Tips for investment bond

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Assets wrapped in an investment bond
It is entirely possible to have a property fund inside an investment bond. This same property fund
can then be inside an ISA. Whilst inside the property investment bond the property fund will grow
and pay basic rate tax. There is a potential to pay higher rate tax at a later stage. An ISA grows free
of tax and as such the property fund will underperform inside an investment bond.

Unit Trusts
A unit trust has a tax free capital gain each year of $10.100. Meaning that the $100,000 investment
will grow at 10% and there would have be on tax on the gain. However, the majority of investments
would be less than $100,000. If investors took the growth each year they could roll that straight into
an ISA. And if there is a spouse they could too, as the allowance is per person.

Charges & fees
A god tip to remember regarding investment bond is that they have disguised charges called ‘extra
allocation’ rates which effectively hide any up-front charges by spreading them out over a period of
five years or on earlier encashment. This means that any extra gained will be taken back along with
their normal charges.

Understanding ‘the plan’ details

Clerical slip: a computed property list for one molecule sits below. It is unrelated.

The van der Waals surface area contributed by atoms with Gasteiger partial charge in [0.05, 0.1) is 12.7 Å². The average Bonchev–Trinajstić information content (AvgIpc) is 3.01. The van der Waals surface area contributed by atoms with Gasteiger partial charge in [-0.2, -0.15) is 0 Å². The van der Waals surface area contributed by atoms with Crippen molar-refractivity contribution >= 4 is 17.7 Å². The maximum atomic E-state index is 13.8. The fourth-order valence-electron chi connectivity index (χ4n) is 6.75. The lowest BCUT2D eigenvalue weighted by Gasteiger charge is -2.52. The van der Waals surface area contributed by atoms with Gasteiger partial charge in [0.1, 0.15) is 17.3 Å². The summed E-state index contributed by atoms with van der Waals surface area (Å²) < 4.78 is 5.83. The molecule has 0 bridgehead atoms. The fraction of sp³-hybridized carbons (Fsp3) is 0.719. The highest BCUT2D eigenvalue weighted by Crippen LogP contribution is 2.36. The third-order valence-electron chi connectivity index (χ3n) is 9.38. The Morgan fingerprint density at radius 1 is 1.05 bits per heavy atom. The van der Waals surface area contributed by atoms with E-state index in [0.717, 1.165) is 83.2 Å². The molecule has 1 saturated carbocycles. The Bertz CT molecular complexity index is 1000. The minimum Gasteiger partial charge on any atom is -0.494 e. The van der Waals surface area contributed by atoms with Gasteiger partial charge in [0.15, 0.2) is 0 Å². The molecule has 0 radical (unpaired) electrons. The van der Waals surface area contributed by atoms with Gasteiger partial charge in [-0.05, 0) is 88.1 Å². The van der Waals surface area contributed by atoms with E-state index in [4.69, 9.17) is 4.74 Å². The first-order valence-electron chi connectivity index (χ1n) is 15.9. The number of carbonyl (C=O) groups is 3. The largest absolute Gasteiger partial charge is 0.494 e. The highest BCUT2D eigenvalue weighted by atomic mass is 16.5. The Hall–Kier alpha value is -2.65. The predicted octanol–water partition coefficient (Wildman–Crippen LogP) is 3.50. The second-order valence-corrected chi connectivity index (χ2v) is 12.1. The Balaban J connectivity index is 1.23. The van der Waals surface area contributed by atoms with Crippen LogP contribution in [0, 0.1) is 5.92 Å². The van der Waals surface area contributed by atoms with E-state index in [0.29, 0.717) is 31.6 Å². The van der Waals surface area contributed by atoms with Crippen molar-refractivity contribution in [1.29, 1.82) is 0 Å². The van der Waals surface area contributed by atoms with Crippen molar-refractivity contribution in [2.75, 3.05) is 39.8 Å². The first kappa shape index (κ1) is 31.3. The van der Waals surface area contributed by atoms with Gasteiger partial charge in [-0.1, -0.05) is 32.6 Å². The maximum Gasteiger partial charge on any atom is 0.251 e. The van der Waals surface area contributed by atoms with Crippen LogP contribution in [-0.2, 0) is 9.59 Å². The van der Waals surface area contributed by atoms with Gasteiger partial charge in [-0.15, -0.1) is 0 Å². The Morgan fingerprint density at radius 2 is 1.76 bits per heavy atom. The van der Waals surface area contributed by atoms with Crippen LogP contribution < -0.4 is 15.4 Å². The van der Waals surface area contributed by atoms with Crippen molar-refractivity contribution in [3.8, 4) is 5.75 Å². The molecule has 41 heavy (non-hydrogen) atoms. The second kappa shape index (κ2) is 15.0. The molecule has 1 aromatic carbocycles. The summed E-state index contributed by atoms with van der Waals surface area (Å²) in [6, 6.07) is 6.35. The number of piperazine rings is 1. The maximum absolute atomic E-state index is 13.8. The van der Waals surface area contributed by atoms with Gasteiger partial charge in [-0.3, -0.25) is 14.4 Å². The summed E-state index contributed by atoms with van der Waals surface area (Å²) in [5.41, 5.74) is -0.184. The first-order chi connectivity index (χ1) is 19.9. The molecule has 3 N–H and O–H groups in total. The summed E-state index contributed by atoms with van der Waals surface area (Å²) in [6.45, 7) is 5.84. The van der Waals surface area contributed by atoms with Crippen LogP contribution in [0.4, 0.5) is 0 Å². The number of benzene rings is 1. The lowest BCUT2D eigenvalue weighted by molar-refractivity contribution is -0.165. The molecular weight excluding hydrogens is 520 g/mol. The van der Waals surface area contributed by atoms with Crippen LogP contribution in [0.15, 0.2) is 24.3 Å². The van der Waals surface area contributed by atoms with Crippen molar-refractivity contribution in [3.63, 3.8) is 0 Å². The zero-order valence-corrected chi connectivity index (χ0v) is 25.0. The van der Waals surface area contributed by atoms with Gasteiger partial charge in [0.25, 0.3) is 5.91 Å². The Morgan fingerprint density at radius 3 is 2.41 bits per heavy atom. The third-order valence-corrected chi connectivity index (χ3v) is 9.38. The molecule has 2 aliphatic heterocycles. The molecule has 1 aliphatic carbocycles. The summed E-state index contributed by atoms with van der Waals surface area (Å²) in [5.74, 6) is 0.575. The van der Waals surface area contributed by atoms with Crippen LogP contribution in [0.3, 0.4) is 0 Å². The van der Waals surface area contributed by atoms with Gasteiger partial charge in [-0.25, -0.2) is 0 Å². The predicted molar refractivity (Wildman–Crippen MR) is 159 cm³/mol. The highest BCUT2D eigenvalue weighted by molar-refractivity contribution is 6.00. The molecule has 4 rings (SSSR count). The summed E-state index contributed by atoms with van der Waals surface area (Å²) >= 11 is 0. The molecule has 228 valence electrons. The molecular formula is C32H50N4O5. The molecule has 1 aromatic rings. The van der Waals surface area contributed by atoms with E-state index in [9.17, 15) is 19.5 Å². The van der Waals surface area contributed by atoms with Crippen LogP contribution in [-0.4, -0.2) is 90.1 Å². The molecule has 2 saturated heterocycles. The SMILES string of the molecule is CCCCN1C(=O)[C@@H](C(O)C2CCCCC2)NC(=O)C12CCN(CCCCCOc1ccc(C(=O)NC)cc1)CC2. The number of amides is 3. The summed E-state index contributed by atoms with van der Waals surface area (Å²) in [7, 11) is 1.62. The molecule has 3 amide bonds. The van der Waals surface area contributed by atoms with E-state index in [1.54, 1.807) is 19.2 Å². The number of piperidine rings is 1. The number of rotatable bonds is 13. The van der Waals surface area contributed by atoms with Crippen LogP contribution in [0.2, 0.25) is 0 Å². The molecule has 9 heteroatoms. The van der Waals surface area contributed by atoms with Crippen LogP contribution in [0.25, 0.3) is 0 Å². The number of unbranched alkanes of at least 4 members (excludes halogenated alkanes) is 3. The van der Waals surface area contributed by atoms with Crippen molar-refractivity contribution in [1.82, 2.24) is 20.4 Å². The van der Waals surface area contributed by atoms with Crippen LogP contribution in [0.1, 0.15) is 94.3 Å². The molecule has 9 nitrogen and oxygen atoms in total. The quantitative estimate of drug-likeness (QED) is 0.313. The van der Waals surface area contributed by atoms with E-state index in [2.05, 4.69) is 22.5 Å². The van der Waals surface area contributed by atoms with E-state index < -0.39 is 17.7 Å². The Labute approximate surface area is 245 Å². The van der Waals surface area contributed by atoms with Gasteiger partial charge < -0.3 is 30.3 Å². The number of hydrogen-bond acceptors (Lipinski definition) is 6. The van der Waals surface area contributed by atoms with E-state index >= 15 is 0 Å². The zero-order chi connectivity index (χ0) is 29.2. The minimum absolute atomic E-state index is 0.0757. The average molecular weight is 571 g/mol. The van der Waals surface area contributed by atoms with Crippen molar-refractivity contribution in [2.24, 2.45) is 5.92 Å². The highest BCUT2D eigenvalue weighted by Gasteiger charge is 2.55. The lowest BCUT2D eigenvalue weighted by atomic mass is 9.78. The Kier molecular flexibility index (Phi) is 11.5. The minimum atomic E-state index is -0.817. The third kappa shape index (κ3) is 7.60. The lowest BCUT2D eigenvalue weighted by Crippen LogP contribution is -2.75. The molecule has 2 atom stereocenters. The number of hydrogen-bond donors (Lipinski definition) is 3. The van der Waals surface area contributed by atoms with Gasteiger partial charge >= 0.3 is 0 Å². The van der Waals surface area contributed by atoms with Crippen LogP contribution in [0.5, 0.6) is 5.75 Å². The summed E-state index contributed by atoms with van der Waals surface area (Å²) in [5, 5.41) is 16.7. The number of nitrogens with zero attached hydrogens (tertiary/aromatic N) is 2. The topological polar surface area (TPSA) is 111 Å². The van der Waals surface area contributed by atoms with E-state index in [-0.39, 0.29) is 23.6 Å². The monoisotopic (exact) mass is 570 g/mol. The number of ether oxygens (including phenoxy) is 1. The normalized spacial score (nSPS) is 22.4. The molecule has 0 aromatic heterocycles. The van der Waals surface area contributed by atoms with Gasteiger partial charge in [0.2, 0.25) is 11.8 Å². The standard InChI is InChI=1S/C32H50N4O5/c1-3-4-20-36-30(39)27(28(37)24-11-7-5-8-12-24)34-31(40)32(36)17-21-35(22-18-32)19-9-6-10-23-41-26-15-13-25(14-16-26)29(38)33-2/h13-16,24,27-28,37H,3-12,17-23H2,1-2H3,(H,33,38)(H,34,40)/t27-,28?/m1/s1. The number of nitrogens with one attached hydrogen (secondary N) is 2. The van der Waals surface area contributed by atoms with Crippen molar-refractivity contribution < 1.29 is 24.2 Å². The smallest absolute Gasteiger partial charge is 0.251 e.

Investment bonds are sold as a ‘plan’ that gives the investor a 5% tax free income. With an
investment bond you can take your money back (5% over 20 years). That’s all. There is no tax break
as is often misunderstood. Remember too that a financial adviser gets paid 7% or 8% commission for
an investment bond, whereas with and ISA only 3% commission is paid.

Save money On Fees
Another great tip for using wrap account over an investment bond is that the investment via a wrap
allows access to most funds for the lowest price-often close to zero. In an investment bond the
financial adviser visits every five years includes a new set of charges, these are eliminated using a
wrap account.

Mirror Funds
Mirror funds are a fund an investment bond. In effect they are a disguised version of it. The mirrored
versions are easily recognised as they have the name of the insurance company in front of the fund
as per the AIG example. Don’t buy into these, they return less than that original funds.

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